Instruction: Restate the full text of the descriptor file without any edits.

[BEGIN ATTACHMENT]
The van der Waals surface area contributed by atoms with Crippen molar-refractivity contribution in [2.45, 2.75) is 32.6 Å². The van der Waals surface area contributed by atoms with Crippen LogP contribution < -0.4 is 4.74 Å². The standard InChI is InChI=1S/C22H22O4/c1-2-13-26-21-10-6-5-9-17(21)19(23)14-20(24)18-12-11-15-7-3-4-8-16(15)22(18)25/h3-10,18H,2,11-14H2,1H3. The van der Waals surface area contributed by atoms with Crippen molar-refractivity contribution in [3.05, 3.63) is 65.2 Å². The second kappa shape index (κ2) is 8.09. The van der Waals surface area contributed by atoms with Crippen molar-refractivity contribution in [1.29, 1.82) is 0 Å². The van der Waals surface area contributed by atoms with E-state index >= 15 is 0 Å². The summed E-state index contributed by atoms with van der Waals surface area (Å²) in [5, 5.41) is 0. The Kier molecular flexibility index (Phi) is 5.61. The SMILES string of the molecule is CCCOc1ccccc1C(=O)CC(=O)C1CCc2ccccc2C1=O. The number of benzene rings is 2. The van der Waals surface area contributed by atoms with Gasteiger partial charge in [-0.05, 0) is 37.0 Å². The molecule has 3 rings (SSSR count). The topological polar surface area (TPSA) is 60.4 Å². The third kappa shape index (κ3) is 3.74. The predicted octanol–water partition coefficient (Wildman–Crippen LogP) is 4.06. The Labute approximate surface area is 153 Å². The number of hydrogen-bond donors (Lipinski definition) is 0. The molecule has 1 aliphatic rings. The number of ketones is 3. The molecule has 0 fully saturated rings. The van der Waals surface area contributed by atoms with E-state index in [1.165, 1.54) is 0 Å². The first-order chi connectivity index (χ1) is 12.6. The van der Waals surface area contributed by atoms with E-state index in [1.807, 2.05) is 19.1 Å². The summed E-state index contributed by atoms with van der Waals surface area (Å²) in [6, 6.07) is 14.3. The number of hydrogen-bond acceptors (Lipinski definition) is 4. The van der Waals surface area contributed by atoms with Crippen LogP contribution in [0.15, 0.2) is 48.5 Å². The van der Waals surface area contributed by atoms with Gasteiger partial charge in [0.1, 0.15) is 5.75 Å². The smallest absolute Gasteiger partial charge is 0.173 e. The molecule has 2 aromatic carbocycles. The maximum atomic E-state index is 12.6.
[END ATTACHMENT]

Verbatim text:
The van der Waals surface area contributed by atoms with Crippen molar-refractivity contribution in [2.45, 2.75) is 32.6 Å². The van der Waals surface area contributed by atoms with Crippen LogP contribution < -0.4 is 4.74 Å². The standard InChI is InChI=1S/C22H22O4/c1-2-13-26-21-10-6-5-9-17(21)19(23)14-20(24)18-12-11-15-7-3-4-8-16(15)22(18)25/h3-10,18H,2,11-14H2,1H3. The van der Waals surface area contributed by atoms with Crippen molar-refractivity contribution in [3.05, 3.63) is 65.2 Å². The second kappa shape index (κ2) is 8.09. The van der Waals surface area contributed by atoms with Crippen molar-refractivity contribution in [1.29, 1.82) is 0 Å². The van der Waals surface area contributed by atoms with E-state index >= 15 is 0 Å². The summed E-state index contributed by atoms with van der Waals surface area (Å²) in [5, 5.41) is 0. The Kier molecular flexibility index (Phi) is 5.61. The SMILES string of the molecule is CCCOc1ccccc1C(=O)CC(=O)C1CCc2ccccc2C1=O. The number of benzene rings is 2. The van der Waals surface area contributed by atoms with Gasteiger partial charge in [-0.05, 0) is 37.0 Å². The molecule has 3 rings (SSSR count). The topological polar surface area (TPSA) is 60.4 Å². The third kappa shape index (κ3) is 3.74. The predicted octanol–water partition coefficient (Wildman–Crippen LogP) is 4.06. The Labute approximate surface area is 153 Å². The number of hydrogen-bond donors (Lipinski definition) is 0. The molecule has 1 aliphatic rings. The number of ketones is 3. The molecule has 0 fully saturated rings. The van der Waals surface area contributed by atoms with E-state index in [1.165, 1.54) is 0 Å². The first-order chi connectivity index (χ1) is 12.6. The van der Waals surface area contributed by atoms with E-state index in [1.807, 2.05) is 19.1 Å². The summed E-state index contributed by atoms with van der Waals surface area (Å²) in [6, 6.07) is 14.3. The number of hydrogen-bond acceptors (Lipinski definition) is 4. The van der Waals surface area contributed by atoms with Crippen LogP contribution in [0.15, 0.2) is 48.5 Å². The van der Waals surface area contributed by atoms with Gasteiger partial charge in [0.1, 0.15) is 5.75 Å². The smallest absolute Gasteiger partial charge is 0.173 e. The molecule has 2 aromatic carbocycles. The maximum atomic E-state index is 12.6.